Language Learners' Library

It’s quite easy, just select the whole table below and copy it, you’ll see how it works

A B
C D
2 Likes

@Sanonius, about demonstrative pronouns: I wasn’t aware (or forgot) that Latin distinguishes distance between second person and third person. It’s like Japanese in that regard.

Japanese has it both for demonstrative pronouns and other demonstrative adverbs:

First person Second person Third person Interrogative
これ
this one (near me)
それ
that one (near you)
あれ
that one (distant)
どれ
which
この
this (near me)
その
that (near you)
あの
that (distant)
どの
what
ここ
here (near me)
そこ
there (near you)
あそこ
there (distant)
どこ
where
こちら
over here (near me)
そちら
over there (near you)
あちら
over there (distant)
どちら
which way
こう
(in) this way / with my method
そう
(in) that way / with your method
ああ
(in) that way (distant)
どう
how
こんな
this kind of (near me)
そんな
that kind of (near you)
あんな
that kind of (distant)
どんな
what kind of

It existed in English as well, for example: here (proximity to speaker), there (proximity to listener), yonder (distant from both). In modern English there has largely absorbed the meaning of yonder.

Yonder was also used for the pronouns, see this Wiki page.

3 Likes

That looks really neat, thank you. It’s interesting how that system is extended not only to directions but also manners. It Latin there’s ita ‘this way’, and circumscriptions that literally mean ‘this way’, and ‘that way’ (hoc/isto/illo modo). I quite like the Japanese ああ〜…

German’s got three distances, too: hier, da, dort, but “da” is rather in general proximity than precisely around the listener. I wonder if there are languages with four or more. Maybe one for objects one can’t see.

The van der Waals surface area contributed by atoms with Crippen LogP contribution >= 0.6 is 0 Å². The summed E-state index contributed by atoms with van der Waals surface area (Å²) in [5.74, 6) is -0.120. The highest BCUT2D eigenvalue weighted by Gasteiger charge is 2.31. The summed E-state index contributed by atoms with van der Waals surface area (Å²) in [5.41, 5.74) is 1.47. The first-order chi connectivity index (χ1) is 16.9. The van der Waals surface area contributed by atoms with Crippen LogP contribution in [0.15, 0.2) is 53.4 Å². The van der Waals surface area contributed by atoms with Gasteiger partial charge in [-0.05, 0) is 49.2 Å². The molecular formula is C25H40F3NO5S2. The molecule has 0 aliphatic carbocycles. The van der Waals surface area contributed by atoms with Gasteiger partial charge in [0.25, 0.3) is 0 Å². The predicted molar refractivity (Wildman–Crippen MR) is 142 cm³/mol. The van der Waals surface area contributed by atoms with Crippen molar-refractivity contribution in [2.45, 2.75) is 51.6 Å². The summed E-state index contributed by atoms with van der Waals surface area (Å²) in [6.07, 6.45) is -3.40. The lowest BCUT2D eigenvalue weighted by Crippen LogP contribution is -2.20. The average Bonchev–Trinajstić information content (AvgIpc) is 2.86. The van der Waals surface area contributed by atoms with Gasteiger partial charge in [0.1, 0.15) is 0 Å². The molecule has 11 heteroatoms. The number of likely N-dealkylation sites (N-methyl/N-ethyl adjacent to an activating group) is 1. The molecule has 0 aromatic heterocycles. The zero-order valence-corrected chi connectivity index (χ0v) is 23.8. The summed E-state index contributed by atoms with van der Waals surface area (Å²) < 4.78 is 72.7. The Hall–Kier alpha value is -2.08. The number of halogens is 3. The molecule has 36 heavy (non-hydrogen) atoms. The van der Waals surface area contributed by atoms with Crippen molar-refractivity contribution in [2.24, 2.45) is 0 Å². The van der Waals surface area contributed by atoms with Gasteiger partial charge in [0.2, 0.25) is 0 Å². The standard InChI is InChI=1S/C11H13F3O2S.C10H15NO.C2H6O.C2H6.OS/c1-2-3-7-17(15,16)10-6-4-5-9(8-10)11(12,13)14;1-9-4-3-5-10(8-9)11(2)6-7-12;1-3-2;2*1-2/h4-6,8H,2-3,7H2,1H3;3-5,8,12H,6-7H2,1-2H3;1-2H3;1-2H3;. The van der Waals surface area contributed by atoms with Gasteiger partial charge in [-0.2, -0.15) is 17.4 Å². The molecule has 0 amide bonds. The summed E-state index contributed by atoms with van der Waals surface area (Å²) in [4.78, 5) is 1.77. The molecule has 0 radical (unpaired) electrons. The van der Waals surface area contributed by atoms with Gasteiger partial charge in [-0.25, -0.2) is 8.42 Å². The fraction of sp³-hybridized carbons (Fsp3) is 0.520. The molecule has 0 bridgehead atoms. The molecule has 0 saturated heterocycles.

2 Likes

Well, in English you can say “right here” or “to hand”.

“right here”
“here”
“there”
“over there” / “yonder”

It sorta works :stuck_out_tongue:

PS. yes, ofc no-one has said yonder this century

1 Like

The Doctor used ‘yonder’ once when he explained stuff to Mr. Chesterfield.

That particular reference is lost on me, I’m afraid. Are you talking about Ian Chesterton?

Right, it’s technically a new day. That means I’ve gotta:

  1. Roll for a script of the day
  2. Read Sanonius’s post about demonstrative pronouns
  3. Make a grammar and vocabulary challenge
  4. Tidy the thread
1 Like

Hi! To find out what I can do, say @discobot display help.

@discobot roll 1d60

:game_die: 22

@discobot roll 1d99

:game_die: 33

Wait, that doesn’t work :stuck_out_tongue:

@discobot roll 1d9

:game_die: 6

The Script of the Day is Elbasan! (Seems like they don’t render on Firefox, though :expressionless: )

1 Like

When I look up on Wiki and the first sentence is:

In general linguistics, a reflexive pronoun , sometimes simply called a reflexive, is an anaphoric pronoun that must be coreferential with another nominal (its antecedent within the same clause.)

I see, you say I must first summon a helpful daemon with this spell and he will tell me what a reflexive pronoun is

Nah, they gave a clear explanation underneath so I can’t hate :wink:

1 Like

Just waiting for someone to finish editing the header, then I can get tidying. I’m going to delete my more off-topic posts and provide quick links to the past challenges and discussions.

Tidying starts now :slight_smile:

Can’t delete any more of my posts for two hours :expressionless: guess it’s time for link organisation

1 Like